BRIEF DESCRIPTION OF THE DRAWINGS

FIG. 1A shows a cross-sectional view of one embodiment of a containment member in accordance with the invention.

FIG. 1B shows an exploded perspective view of the containment member of FIG. 1A.

FIG. 2 through FIG. 6 show cross-sectional views of various embodiments of a containment member in accordance with the invention.

FIG. 7 shows a cross-sectional embodiment of a pump including the containment member of FIG. 6 in accordance with the invention.

DETAILED DESCRIPTION OF PREFERRED EMBODIMENTS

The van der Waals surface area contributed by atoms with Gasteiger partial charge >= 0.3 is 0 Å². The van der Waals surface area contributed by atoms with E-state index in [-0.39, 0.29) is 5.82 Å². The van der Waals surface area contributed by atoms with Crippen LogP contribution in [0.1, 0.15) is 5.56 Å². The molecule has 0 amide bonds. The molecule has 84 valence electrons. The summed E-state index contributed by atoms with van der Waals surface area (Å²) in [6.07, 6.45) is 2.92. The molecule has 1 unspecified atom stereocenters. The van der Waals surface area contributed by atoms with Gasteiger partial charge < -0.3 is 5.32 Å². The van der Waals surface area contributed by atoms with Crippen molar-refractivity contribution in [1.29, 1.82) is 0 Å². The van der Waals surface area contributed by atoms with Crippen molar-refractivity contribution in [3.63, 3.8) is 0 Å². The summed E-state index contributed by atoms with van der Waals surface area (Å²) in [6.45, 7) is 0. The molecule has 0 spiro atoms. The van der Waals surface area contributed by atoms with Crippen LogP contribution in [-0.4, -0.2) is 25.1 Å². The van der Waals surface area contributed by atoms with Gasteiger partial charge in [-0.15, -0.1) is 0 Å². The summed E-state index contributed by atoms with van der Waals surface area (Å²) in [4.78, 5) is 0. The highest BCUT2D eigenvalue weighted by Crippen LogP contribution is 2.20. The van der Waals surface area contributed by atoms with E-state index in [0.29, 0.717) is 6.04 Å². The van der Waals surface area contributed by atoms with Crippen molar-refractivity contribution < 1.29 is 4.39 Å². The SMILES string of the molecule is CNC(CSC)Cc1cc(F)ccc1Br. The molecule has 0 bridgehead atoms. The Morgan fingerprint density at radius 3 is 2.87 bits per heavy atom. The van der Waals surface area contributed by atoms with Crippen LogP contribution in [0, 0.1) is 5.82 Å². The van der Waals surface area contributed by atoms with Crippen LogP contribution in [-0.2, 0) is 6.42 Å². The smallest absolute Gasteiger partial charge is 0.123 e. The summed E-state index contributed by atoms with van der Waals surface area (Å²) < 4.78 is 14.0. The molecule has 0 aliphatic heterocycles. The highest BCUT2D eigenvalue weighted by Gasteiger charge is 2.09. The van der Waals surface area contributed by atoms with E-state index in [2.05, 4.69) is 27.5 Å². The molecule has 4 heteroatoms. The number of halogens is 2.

In accordance with one embodiment of the invention, FIG. 1A and FIG. 1B show a containment member 10 for a magnetic-drive centrifugal pump including an inner layer 14 adjacent to a reinforcement member 12 and an outer layer 16 affixed to the reinforcement member 12. The inner layer 14 has a first side 18 defining a generally annular recess 20. The inner layer 14 has a second side 22 opposite the first side 18. The second side 22 defines a pocket 24 located coaxially and radially inward with respect to the annular recess 20. The reinforcement member 12 has a stem portion 26 nested within the pocket 24 and a curved portion 28 extending radially outward at or near one end of the stem portion 26. The stem portion 26 has a first radial dimension 30. The curved portion 28 has a second radial dimension 32 greater than the first radial dimension 30. An outer layer 16 covers the curved portion 28 and preferably affixes the curved portion 28 to the inner layer 14 and to the reinforcement member 12 such that the inner layer 14, the reinforcement member 12, and the outer layer 16 form a unitary body of the containment member 10.